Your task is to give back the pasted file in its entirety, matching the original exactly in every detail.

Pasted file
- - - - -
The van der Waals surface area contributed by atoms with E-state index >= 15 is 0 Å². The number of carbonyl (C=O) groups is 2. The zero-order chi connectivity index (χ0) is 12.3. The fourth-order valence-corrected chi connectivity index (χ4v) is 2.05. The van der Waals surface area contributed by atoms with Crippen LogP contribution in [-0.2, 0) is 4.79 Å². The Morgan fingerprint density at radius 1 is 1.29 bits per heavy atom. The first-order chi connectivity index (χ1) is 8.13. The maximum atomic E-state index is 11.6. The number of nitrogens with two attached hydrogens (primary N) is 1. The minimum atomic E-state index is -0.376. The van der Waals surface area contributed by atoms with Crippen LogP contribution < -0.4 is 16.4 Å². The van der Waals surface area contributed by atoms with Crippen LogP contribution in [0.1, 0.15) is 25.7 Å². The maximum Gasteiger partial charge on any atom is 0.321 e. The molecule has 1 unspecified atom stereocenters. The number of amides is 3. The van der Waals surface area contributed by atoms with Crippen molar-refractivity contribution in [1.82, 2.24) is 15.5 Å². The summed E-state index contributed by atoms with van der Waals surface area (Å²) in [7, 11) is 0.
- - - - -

The van der Waals surface area contributed by atoms with E-state index >= 15 is 0 Å². The number of carbonyl (C=O) groups is 2. The zero-order chi connectivity index (χ0) is 12.3. The fourth-order valence-corrected chi connectivity index (χ4v) is 2.05. The van der Waals surface area contributed by atoms with Crippen LogP contribution in [-0.2, 0) is 4.79 Å². The Morgan fingerprint density at radius 1 is 1.29 bits per heavy atom. The first-order chi connectivity index (χ1) is 8.13. The maximum atomic E-state index is 11.6. The number of nitrogens with two attached hydrogens (primary N) is 1. The minimum atomic E-state index is -0.376. The van der Waals surface area contributed by atoms with Crippen LogP contribution < -0.4 is 16.4 Å². The van der Waals surface area contributed by atoms with Crippen LogP contribution in [0.1, 0.15) is 25.7 Å². The maximum Gasteiger partial charge on any atom is 0.321 e. The molecule has 1 unspecified atom stereocenters. The number of amides is 3. The van der Waals surface area contributed by atoms with Crippen molar-refractivity contribution in [1.82, 2.24) is 15.5 Å². The summed E-state index contributed by atoms with van der Waals surface area (Å²) in [7, 11) is 0.